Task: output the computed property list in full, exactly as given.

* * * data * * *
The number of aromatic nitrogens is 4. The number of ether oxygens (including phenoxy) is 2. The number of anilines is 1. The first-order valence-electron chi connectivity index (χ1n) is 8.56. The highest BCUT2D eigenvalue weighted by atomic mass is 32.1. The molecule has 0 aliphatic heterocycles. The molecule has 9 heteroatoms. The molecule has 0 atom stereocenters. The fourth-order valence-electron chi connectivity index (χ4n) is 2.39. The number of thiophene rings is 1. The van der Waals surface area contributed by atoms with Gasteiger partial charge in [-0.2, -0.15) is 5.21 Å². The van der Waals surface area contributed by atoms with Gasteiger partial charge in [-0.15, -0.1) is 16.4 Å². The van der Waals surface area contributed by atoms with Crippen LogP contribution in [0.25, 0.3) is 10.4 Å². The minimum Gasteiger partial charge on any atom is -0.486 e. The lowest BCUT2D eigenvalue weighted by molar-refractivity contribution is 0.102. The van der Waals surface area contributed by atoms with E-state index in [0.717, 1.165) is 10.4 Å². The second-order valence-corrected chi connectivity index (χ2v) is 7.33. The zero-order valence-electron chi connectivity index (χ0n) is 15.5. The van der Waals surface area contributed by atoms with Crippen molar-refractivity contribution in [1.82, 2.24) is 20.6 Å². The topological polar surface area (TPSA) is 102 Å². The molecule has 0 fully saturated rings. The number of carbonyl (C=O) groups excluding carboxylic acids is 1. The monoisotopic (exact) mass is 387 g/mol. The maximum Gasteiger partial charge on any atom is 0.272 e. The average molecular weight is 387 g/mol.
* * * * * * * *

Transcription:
The number of aromatic nitrogens is 4. The number of ether oxygens (including phenoxy) is 2. The number of anilines is 1. The first-order valence-electron chi connectivity index (χ1n) is 8.56. The highest BCUT2D eigenvalue weighted by atomic mass is 32.1. The molecule has 0 aliphatic heterocycles. The molecule has 9 heteroatoms. The molecule has 0 atom stereocenters. The fourth-order valence-electron chi connectivity index (χ4n) is 2.39. The number of thiophene rings is 1. The van der Waals surface area contributed by atoms with Gasteiger partial charge in [-0.2, -0.15) is 5.21 Å². The van der Waals surface area contributed by atoms with Gasteiger partial charge in [-0.15, -0.1) is 16.4 Å². The van der Waals surface area contributed by atoms with Crippen LogP contribution in [0.25, 0.3) is 10.4 Å². The minimum Gasteiger partial charge on any atom is -0.486 e. The lowest BCUT2D eigenvalue weighted by molar-refractivity contribution is 0.102. The van der Waals surface area contributed by atoms with E-state index in [0.717, 1.165) is 10.4 Å². The second-order valence-corrected chi connectivity index (χ2v) is 7.33. The zero-order valence-electron chi connectivity index (χ0n) is 15.5. The van der Waals surface area contributed by atoms with Crippen molar-refractivity contribution in [1.82, 2.24) is 20.6 Å². The topological polar surface area (TPSA) is 102 Å². The molecule has 0 fully saturated rings. The number of carbonyl (C=O) groups excluding carboxylic acids is 1. The monoisotopic (exact) mass is 387 g/mol. The maximum Gasteiger partial charge on any atom is 0.272 e. The average molecular weight is 387 g/mol.